Stormy Weather


What is the Fujita and Pearson Tornado Scale?

The Fujita and Pearson Tornado Scale—usually just referred to as the Fujita Scale—was introduced in 1971 by University of Chicago professor T. Theodore Fujita (1920–1998) and Allen Pearson (1925-), who was then the director of the National Severe Storms Forecast Center. The scale ranked tornadoes by their wind speed, path, length, and width. The ranking ranges from F0 (very weak) to F5 (incredibly destructive). This scale was replaced in 2007 by the Enhanced Fujita Scale.

Fujita and Pearson Tornado Scale

Scale Speed (mph/kph) Damages
F0 40–72/64–116 Light damage: damage to trees, billboards, and chimneys
F1 73–112/117–180 Moderate damage: mobile homes pushed off their foundations and cars pushed off roads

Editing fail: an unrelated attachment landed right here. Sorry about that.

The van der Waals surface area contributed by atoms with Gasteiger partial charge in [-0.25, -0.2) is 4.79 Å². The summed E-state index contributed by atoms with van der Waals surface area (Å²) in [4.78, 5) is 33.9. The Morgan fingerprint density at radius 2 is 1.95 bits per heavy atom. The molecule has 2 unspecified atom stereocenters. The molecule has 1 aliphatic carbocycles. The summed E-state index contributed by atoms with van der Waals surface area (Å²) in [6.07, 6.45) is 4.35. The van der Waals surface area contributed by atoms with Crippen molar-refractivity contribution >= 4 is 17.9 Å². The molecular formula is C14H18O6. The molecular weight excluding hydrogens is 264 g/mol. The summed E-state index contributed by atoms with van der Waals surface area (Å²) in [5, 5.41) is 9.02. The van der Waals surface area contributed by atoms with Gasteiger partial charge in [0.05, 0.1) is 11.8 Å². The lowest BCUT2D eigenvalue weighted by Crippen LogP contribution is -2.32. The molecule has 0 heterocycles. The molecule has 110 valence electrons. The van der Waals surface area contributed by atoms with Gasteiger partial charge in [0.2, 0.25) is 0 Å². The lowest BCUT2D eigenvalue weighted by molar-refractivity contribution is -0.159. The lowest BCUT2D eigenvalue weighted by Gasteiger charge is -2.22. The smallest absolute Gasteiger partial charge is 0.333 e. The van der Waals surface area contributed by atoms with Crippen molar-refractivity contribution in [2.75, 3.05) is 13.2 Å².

F2 113–157/181–253 Considerable damage: roofs torn off, mobile homes demolished, and large trees uprooted
F3 158–206/254–331 Severe damage: even well-constructed homes torn apart, trees uprooted, and cars lifted off the ground
F4 207–260/332–418 Devastating damage: houses leveled, cars thrown, and objects become flying missiles
F5 261–318/419–512 Incredible damage: structures lifted off foundations and carried away; cars become missiles. Less than 2% of tornadoes are in this category
F6 319–380/513–611 No F6 has been recorded, but if such a twister occurred it would be absolutely devastating


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